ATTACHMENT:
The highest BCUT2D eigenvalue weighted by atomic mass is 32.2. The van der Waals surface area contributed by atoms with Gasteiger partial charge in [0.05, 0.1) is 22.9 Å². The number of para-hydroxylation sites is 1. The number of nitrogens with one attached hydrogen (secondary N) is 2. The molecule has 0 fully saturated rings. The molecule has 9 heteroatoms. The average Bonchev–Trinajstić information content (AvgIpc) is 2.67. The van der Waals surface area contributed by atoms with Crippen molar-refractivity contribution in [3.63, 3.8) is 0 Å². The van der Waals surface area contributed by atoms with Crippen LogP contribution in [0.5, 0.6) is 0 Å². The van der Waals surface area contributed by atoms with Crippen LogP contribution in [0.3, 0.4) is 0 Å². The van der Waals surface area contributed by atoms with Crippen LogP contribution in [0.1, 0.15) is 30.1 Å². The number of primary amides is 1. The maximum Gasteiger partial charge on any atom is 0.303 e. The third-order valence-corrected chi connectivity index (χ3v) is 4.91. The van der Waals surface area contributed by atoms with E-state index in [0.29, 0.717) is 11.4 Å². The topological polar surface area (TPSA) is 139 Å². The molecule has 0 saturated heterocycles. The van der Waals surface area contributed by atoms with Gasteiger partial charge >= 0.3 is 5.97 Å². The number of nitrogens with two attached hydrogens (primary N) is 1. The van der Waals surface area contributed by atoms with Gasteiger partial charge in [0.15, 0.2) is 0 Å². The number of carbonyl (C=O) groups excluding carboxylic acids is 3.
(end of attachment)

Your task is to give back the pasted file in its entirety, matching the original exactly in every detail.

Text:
The highest BCUT2D eigenvalue weighted by atomic mass is 32.2. The van der Waals surface area contributed by atoms with Gasteiger partial charge in [0.05, 0.1) is 22.9 Å². The number of para-hydroxylation sites is 1. The number of nitrogens with one attached hydrogen (secondary N) is 2. The molecule has 0 fully saturated rings. The molecule has 9 heteroatoms. The average Bonchev–Trinajstić information content (AvgIpc) is 2.67. The van der Waals surface area contributed by atoms with Crippen molar-refractivity contribution in [3.63, 3.8) is 0 Å². The van der Waals surface area contributed by atoms with Crippen LogP contribution in [0.5, 0.6) is 0 Å². The van der Waals surface area contributed by atoms with Crippen LogP contribution in [0.3, 0.4) is 0 Å². The van der Waals surface area contributed by atoms with Crippen LogP contribution in [0.1, 0.15) is 30.1 Å². The number of primary amides is 1. The maximum Gasteiger partial charge on any atom is 0.303 e. The third-order valence-corrected chi connectivity index (χ3v) is 4.91. The van der Waals surface area contributed by atoms with E-state index in [0.29, 0.717) is 11.4 Å². The topological polar surface area (TPSA) is 139 Å². The molecule has 0 saturated heterocycles. The van der Waals surface area contributed by atoms with Gasteiger partial charge >= 0.3 is 5.97 Å². The number of nitrogens with two attached hydrogens (primary N) is 1. The van der Waals surface area contributed by atoms with Gasteiger partial charge in [0.15, 0.2) is 0 Å². The number of carbonyl (C=O) groups excluding carboxylic acids is 3.